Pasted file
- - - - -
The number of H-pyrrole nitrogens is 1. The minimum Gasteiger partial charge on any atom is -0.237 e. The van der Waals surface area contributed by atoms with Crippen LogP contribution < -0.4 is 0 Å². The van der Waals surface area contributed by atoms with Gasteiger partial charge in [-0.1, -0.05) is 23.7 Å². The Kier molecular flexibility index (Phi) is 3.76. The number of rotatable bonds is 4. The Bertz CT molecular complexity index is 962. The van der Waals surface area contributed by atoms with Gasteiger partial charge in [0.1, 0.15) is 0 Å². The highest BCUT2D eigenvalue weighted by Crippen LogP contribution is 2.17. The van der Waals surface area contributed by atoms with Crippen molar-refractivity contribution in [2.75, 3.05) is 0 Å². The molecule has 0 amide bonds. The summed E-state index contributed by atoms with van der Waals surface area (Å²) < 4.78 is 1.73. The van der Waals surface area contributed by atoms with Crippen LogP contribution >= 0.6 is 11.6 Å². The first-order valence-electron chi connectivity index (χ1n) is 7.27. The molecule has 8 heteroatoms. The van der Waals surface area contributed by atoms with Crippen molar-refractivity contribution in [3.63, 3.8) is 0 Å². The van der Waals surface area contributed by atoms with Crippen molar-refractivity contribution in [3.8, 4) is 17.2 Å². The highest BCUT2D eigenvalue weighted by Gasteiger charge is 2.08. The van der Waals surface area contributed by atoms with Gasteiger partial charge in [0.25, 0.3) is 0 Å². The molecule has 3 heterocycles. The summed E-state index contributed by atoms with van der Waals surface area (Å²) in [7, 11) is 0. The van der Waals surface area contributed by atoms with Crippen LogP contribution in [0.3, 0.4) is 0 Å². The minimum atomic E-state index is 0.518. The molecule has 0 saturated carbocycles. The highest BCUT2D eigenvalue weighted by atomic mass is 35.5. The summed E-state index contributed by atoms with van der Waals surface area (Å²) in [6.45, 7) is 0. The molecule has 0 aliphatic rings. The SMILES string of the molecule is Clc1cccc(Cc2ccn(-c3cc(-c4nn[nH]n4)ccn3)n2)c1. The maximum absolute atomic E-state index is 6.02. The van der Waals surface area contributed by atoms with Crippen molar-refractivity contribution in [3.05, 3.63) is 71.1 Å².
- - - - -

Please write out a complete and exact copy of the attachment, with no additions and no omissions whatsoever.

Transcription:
The number of H-pyrrole nitrogens is 1. The minimum Gasteiger partial charge on any atom is -0.237 e. The van der Waals surface area contributed by atoms with Crippen LogP contribution < -0.4 is 0 Å². The van der Waals surface area contributed by atoms with Gasteiger partial charge in [-0.1, -0.05) is 23.7 Å². The Kier molecular flexibility index (Phi) is 3.76. The number of rotatable bonds is 4. The Bertz CT molecular complexity index is 962. The van der Waals surface area contributed by atoms with Gasteiger partial charge in [0.1, 0.15) is 0 Å². The highest BCUT2D eigenvalue weighted by Crippen LogP contribution is 2.17. The van der Waals surface area contributed by atoms with Crippen molar-refractivity contribution in [2.75, 3.05) is 0 Å². The molecule has 0 amide bonds. The summed E-state index contributed by atoms with van der Waals surface area (Å²) < 4.78 is 1.73. The van der Waals surface area contributed by atoms with Crippen LogP contribution >= 0.6 is 11.6 Å². The first-order valence-electron chi connectivity index (χ1n) is 7.27. The molecule has 8 heteroatoms. The van der Waals surface area contributed by atoms with Crippen molar-refractivity contribution in [3.63, 3.8) is 0 Å². The van der Waals surface area contributed by atoms with Crippen molar-refractivity contribution in [3.8, 4) is 17.2 Å². The highest BCUT2D eigenvalue weighted by Gasteiger charge is 2.08. The van der Waals surface area contributed by atoms with Gasteiger partial charge in [0.25, 0.3) is 0 Å². The molecule has 3 heterocycles. The summed E-state index contributed by atoms with van der Waals surface area (Å²) in [7, 11) is 0. The van der Waals surface area contributed by atoms with Crippen LogP contribution in [0.3, 0.4) is 0 Å². The minimum atomic E-state index is 0.518. The molecule has 0 saturated carbocycles. The highest BCUT2D eigenvalue weighted by atomic mass is 35.5. The summed E-state index contributed by atoms with van der Waals surface area (Å²) in [6.45, 7) is 0. The molecule has 0 aliphatic rings. The SMILES string of the molecule is Clc1cccc(Cc2ccn(-c3cc(-c4nn[nH]n4)ccn3)n2)c1. The maximum absolute atomic E-state index is 6.02. The van der Waals surface area contributed by atoms with Crippen molar-refractivity contribution in [3.05, 3.63) is 71.1 Å².